And if you’d like a little more in-depth information, you can check out this how to write a novel for beginners PDF.

There Is No Set Fiction Writing Process

You don’t have to look very far to find a ton of novel writing examples online. A lot of writers share their process, and they’re pretty keen on what works for them. But that doesn’t mean it will work for you.

RELATED POST:  How to Start a Big Writing Project

My best advice is to ask yourself what you need to be successful, and then create the resources for it. Need a writing a novel outline template? There are a ton out there, but you need one that works for how you write. I created my own romance novel outline based on Romancing the Beat. Even though RTB has a great plot breakdown, I knew I wanted to add a few things to mine, so I created my own.

The same thing goes for the rest of the process. If you don’t like writing sprints, don’t do them. If you don’t like outlining, don’t do it. No one likes editing their own work, but we should all do it.

Unfortunately, the only way to find your process is to try a lot of things. And I thought about just writing that and leaving the post as is. But a blog post that simply says “just try a ton of stuff” is less than helpful.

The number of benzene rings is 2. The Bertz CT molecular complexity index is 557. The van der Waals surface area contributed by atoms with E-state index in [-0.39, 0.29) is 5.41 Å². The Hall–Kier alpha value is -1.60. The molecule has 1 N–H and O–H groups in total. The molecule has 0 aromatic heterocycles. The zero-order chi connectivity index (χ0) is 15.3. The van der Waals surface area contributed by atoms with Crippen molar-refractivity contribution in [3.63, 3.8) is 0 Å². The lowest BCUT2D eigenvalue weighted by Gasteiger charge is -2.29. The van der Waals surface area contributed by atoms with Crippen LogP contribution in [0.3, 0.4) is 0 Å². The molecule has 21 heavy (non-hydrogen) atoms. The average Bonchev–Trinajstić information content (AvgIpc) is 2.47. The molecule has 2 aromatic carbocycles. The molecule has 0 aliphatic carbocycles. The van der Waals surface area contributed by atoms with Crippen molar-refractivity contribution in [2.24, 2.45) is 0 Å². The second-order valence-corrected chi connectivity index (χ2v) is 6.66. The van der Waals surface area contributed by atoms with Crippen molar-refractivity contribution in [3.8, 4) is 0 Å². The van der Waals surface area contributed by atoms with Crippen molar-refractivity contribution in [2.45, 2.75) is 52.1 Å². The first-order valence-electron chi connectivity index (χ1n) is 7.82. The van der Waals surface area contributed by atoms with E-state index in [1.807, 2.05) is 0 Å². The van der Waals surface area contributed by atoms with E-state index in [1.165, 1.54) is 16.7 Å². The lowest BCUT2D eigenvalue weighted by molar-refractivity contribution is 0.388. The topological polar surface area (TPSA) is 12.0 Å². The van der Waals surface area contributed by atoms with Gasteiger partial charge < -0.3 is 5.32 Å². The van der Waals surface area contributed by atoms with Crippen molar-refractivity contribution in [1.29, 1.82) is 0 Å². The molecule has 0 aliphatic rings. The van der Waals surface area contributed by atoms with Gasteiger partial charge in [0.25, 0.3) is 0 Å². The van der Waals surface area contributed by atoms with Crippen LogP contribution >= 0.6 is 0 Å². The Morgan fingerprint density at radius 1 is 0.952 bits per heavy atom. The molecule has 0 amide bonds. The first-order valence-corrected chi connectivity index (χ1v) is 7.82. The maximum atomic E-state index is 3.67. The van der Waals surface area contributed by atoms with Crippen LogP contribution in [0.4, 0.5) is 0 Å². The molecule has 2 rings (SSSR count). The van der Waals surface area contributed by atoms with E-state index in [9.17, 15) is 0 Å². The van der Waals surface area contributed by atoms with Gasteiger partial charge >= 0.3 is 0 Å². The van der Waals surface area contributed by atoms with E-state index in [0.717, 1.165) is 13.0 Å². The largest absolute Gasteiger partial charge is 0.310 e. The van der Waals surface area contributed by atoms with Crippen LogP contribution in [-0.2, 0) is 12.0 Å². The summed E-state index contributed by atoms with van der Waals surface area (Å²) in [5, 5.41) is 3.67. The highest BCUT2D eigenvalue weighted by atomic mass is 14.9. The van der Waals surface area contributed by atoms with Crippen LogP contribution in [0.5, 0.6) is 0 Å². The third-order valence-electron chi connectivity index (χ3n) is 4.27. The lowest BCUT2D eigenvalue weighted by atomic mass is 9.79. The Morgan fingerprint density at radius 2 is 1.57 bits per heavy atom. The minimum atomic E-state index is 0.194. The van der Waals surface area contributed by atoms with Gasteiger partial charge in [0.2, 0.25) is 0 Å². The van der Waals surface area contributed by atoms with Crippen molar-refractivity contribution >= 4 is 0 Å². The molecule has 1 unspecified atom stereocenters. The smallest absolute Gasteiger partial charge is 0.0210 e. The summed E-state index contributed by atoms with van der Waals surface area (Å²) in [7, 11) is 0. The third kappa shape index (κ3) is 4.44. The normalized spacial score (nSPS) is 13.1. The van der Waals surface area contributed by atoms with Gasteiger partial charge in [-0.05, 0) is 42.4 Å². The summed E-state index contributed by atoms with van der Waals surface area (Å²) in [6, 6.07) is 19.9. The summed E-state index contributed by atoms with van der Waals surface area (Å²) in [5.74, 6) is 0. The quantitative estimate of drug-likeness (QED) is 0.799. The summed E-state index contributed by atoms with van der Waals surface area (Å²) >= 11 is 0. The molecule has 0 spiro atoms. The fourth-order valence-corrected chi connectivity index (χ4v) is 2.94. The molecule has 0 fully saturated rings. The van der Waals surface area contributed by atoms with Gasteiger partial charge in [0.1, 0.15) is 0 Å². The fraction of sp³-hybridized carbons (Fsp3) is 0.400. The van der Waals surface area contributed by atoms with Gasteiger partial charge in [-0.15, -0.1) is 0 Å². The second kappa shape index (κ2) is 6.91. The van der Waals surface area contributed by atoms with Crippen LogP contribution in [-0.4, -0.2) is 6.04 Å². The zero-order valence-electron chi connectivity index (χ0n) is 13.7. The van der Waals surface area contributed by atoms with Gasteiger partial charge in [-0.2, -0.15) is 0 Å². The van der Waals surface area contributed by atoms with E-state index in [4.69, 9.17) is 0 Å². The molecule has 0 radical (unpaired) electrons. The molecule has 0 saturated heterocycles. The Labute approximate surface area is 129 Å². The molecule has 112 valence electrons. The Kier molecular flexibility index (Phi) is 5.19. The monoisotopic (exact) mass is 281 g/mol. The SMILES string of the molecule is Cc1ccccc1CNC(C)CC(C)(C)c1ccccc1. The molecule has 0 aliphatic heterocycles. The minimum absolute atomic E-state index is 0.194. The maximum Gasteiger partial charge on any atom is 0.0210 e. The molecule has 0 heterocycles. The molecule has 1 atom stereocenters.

So in an effort to help you find your fiction writing process, I thought I’d share mine.

My Fiction Writing Process

Admittedly, my process changes often depending on what I’m working on and what season of life I’m in. But the following stages seem to be universal to my fiction writing process, so I present them to you in case they are useful.

001: Ideation and daydreaming.

This is where it all starts. I get an idea and think about it while staring off into space. Eventually, if the idea has some sticking power, I’ll write it in a notebook and play with it for a while. There’s nothing set in stone during this stage. Or really, any stage. But this is the stage that’s the most fun and it’s full of what ifs. There may even be a little discovery draft writing in this phase, but not much.

002: Outlining.

In this phase, the discovery drafting intensifies, and I try to nail down story beats and a specific story question for the novel. Once I have the beats, I try to break the story into chapters. This process always takes longer than I’d like, but I am not the kind of writer who can write fast without an outline. I need to know where I’m going or I start every session with too much overthinking.